Book Review: All of the Above (James Dawson)

* I have been given a copy of this book in exchange for an honest review *

Publisher: Hot Key Books

Pages: 319

Release Date: September 3rd 2015

Summary (from Goodreads):

This is a funny and moving love story about friends, first loves and self-discovery by Queen of Teen 2014. When sixteen-year-old Toria Bland arrives at her new school she needs to work out who her friends are in a crazy whirl of worry, exam pressure and anxiety over fitting in. Things start looking up when Toria meets the funny and foul-mouthed Polly, who’s the coolest girl that Toria has ever seen. Polly and the rest of the ‘alternative’ kids take Toria under their wing. And that’s when she meets the irresistible Nico Mancini, lead singer of a local band – and it’s instalove at first sight! Toria likes Nico, Nico likes Toria, but then there’s Polly…love and friendship have a funny way of going round in circles…


This review might as well be titled ‘James Dawson, get out of my 16 year old head’. Seriously, reading this book could have been reading my own thoughts 8 years ago. It’s incredible to me how a grown man can so embody the thoughts and feelings of a teenage girl. It’s some incredible character writing there and Dawson deserves applause just for that alone.

The thing I like about All of the Above seems to be the thing others criticise it for. I’ll admit, it does cover an awful lot of topics: there’s sexuality, self-harm, eating disorders, family struggles and about a dozen other things. Some seem to feel that it should have focussed on one of these things, and gone into it in more detail, rather than skimming over a wide range. But to me, that’s what makes the book feel more true to life. When I was in school, my whole life wasn’t just about discovering my sexuality or struggling with an eating disorder: there was a multitude of things going on, because that’s what real life is like.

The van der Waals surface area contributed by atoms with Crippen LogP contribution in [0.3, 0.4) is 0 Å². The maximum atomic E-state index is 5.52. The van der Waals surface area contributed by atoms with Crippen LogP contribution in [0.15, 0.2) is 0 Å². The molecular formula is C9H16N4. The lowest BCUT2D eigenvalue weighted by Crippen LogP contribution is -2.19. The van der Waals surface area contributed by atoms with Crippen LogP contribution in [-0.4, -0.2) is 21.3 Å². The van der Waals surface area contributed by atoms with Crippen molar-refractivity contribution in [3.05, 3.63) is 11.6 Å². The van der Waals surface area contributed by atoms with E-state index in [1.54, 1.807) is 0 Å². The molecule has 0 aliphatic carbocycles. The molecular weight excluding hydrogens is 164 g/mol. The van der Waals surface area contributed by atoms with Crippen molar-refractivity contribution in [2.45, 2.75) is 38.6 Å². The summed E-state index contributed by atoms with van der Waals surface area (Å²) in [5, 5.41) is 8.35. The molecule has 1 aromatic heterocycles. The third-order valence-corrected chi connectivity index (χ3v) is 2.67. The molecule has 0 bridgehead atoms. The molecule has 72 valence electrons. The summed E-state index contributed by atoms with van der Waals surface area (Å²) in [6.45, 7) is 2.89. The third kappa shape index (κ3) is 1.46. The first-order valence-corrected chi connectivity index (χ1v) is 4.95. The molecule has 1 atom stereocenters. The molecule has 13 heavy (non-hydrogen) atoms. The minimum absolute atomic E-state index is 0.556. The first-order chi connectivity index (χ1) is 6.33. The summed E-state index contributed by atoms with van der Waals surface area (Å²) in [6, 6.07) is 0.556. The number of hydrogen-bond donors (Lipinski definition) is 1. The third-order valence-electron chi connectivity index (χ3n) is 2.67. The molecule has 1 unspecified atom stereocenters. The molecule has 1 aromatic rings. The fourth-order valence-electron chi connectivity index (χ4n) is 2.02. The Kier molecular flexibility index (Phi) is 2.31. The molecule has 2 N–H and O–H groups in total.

As mentioned before, the narrator, Toria, is a likeable and realistic narrator and I could relate to her completely, even though it’s been a while since I was her age. She’s a bit cynical and kind of calculating/paranoid when it comes to social reactions – she even has ‘making friends’ down to 3 easy steps – which is very like me. She probably makes friends a bit easier than I ever did though…

I loved the friendships that were formed in the book, as well as the relationships. The intensity of it all is very teenager-like: it’s all or nothing, getting sucked into these friendships until you feel you need a break from each other, and obsessing over a new boy and eventually finding out that was more fun than actually being with him…

I loved that this book didn’t really try and make me think in a certain way about it’s issues: it just highlighted them, without being too preachy or judge-y. I think it’s a great book for teenagers to read, and I know I would have loved this when I was younger. Dawson really is the Queen of Teen fiction and I can’t wait to read more of his books.


If you enjoyed this, you might like Suicide Notes from Beautiful Girls by Lynn Weingarten


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